Tasty THC -The Dangers of Cannabis Edibles | Rehab Guide

Tasty THC -The Dangers of Cannabis Edibles

The not so subtle difference between smoking and eating Marijuana products (Edible)

Smoking marijuana carries some obvious risks, especially when smoked in the traditional way mixed with tobacco. For those that are fans of the effects of THC, marijuana edibles may seem like a safer and more appealing option. Not to mention the fact that you are essentially killing two birds with one stone (so to speak) by satisfying the craving for ‘munchies’.

Cannabis edibles tend to appeal to a much wider range of people in society because of their social acceptability (no distinctive lingering smell of Cannabis on your clothes, no stigma attached to drugs). Also, no one has ever overdosed from eating too many Hash brownies, right? 

The problem lies in the general complacency and lack of knowledge applied to marijuana products. Many in society have accepted edibles as a safe, fun and tasty way of achieving a ‘mild’ euphoric high.

Most people do not realise that the body ingests THC within edibles at a different rate and in another way from inhalation. Opting for cannabis edibles over smoking cannabis results in a longer-lasting & more pronounced high, with some unpredictable & undesirable side effects.

What are marijuana edibles?

Marijuana edibles cover a wide range of foods and drinks that can be baked, cooked or prepared with the extract of marijuana added. 

Types of edible marijuana include:

●     Marijuana baked foods: Examples include Marijuana brownies, cookies and cakes.

●     Marijuana Chocolate and sweets: Examples include chocolates, marijuana lollipops, truffles, jellies and  weed sweets

●     Marijuana and CBD gummies: Cannabis-infused gummies are very popular and come in various shapes, colours and flavours. Marijuana gummies are available with or without THC

●     Cannabis-infused drinks: Examples include coffee, flavoured sparkling water, sports drinks, soft drinks and even alcoholic beverages infused with cannabis extract

●     Other products: Examples include ice cream, bread, savoury dishes and mints. Anything prepared, and edible can infuse with marijuana.

Edible cannabis can vary in its CBD content and THC content, depending on how they are made, the strain of Cannabis used, and if the THC has been filtered.

Legally, only CBD (Cannabidiol) edibles are available to produce, sell and buy in the UK. To be considered legal, they must have less than 0.2% tetrahydrocannabinol (THC) content; basically, the THC must be untraceable. Consuming UK legal CBD edibles will not get you high. However, you will still gain the benefits of CBD, which has proven useful in helping to alleviate symptoms of chronic pain, lessen seizures and calm anxiety.

Types of ‘Edibles’ that get you high & their effects

Aside from CBD edibles, which are not to be confused with marijuana edibles, three main types of THC infused products are available, each varying in its effects.

Sativa Marijuana Edibles:  The Sativa cannabis plant is known for its energy inducing and creative effects. Sativa edibles will contain both CBD and THC and may make you feel giggly, euphoric, productive and motivated, with increased energy levels. As the cannabis Sativa plant has more stimulating effects, its preferred use would be during the daytime.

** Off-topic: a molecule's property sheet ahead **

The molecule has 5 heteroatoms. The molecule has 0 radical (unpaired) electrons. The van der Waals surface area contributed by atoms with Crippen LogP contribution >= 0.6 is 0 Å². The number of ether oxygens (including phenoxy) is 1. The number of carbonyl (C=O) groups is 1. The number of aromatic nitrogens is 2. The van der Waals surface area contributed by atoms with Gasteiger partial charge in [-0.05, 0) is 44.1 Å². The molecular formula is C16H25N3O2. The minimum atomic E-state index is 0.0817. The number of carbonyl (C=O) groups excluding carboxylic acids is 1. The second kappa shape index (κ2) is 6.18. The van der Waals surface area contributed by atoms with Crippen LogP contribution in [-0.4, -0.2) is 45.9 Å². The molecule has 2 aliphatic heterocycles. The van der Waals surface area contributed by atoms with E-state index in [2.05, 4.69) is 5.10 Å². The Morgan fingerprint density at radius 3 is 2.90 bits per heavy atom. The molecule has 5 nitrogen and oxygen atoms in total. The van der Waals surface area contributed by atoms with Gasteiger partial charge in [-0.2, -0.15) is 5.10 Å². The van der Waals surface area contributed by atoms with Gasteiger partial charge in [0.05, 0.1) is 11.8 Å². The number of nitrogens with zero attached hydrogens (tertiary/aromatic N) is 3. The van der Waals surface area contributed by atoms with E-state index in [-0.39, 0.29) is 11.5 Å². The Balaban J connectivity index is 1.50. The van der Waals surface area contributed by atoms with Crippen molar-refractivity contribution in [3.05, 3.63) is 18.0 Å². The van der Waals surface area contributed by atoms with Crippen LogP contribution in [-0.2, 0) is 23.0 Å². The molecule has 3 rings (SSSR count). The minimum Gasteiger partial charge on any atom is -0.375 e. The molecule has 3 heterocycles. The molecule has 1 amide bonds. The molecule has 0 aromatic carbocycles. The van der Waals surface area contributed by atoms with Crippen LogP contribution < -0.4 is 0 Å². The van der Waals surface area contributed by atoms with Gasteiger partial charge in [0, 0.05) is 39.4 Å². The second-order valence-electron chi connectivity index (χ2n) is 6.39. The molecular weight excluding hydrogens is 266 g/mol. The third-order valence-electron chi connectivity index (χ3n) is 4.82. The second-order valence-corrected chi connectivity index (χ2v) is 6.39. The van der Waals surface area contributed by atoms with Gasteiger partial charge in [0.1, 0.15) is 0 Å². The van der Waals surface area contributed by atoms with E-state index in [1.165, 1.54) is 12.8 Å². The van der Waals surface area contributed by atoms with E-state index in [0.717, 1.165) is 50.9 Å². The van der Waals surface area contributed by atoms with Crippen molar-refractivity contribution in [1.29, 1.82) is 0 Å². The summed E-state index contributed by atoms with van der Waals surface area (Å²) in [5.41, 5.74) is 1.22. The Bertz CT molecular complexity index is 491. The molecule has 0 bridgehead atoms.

Indica Marijuana Edibles: The Indica cannabis plant contains THC and CBD and differs from Sativa’s effects. Indica gives a much more mellow ‘high’. The results of ingesting Indica edibles may make you feel calmer, more relaxed and content. Indica tends to be preferred by those that want to relax entirely and is commonly used before bedtime.

Hybrid Marijuana Edibles: Hybrid marijuana edibles contain a cannabis plant extract mixed with both Indica and Sativa. Containing both CBD and THC, Hybrid edibles are explicitly manufactured to carry the effects of both parent plants. They are also grown in general to be very potent in their THC and CBD content.

Whilst the types of edible cannabis and their effects may seem straightforward, as in picking the kind of effects you want and consuming the matching edible, it is not quite that simple! 

Besides cannabis/marijuana containing THC and CBD, more than 100 other cannabinoids have been scientifically identified. The cannabis industry is hugely lucrative, and therefore manufacturers are always coming up with new plants with stronger and longer-lasting psychoactive effects 1

Health risks of cannabis overconsumption

Not everyone will have a good experience when consuming cannabis; some people will experience the exact opposite of what they hope.

Cannabis is notorious for disagreeing with some people. There is no telling how a person will react.

Side-effects include:

● Nausea

● Dizziness

● Vomiting

● Anxiety

● Terror

● Increased heart rate

● Tremor

● Panic

● Impaired cognitive ability

● Altered perception of time

● Hallucinations (auditory or visual)

● Feeling like the ‘trip’ is never going to end

● Feeling paralysed or unable to move

● Paranoia 

● Loss of feeling in limbs

● Delayed reactions

● Confusion

● Increased appetite

● Psychosis

Even if you have previously consumed cannabis without a problem, a different strain or strength could trigger a completely different reaction. Once the effects of cannabis start, there is no way of stopping them until they eventually wear off.

Cannabis edibles can have effects that last for up to 6 hours or longer, depending on the amount consumed and the person’s metabolism.

How Cannabis interacts with alcohol

Mixing cannabis with alcohol or drugs is a common form of abuse. Some places abroad even sell cannabis-infused wines, beers, alcopops and spirits.

Drinking alcohol whilst consuming marijuana will only make the effects more pronounced.

The Psychoactive side-effects of alcohol and marijuana, such as drowsiness, confusion, impaired vision/thinking/decision making/reaction times/judgment, and reduced inhibitions, will increase due to mixing alcohol and marijuana. 

By mixing, you will also be at a much higher risk of accidents, alcohol poisoning and THC overdose. 

Because of the considerable risks, combining alcohol and THC, regardless of the form it is taken in, is not recommended. 

The unique dangers 

Edibles have several dangers that are unique to them. These dangers are far less likely to happen with cannabis solids, weed, wax or oil, due to the appearance, taste and preparations involved in making them usable. 2

The unique dangers  include:

● The products look like familiar sweet products with colourful packets and appeal to children, even toddlers

● They appeal to the elderly

● They appeal to teenagers

● Edibles have a delayed onset of action

● Accidental consumption may happen

● A person can be easily tricked into consuming edible cannabis

● They appeal to pets

● Effects can be more potent in edible cannabis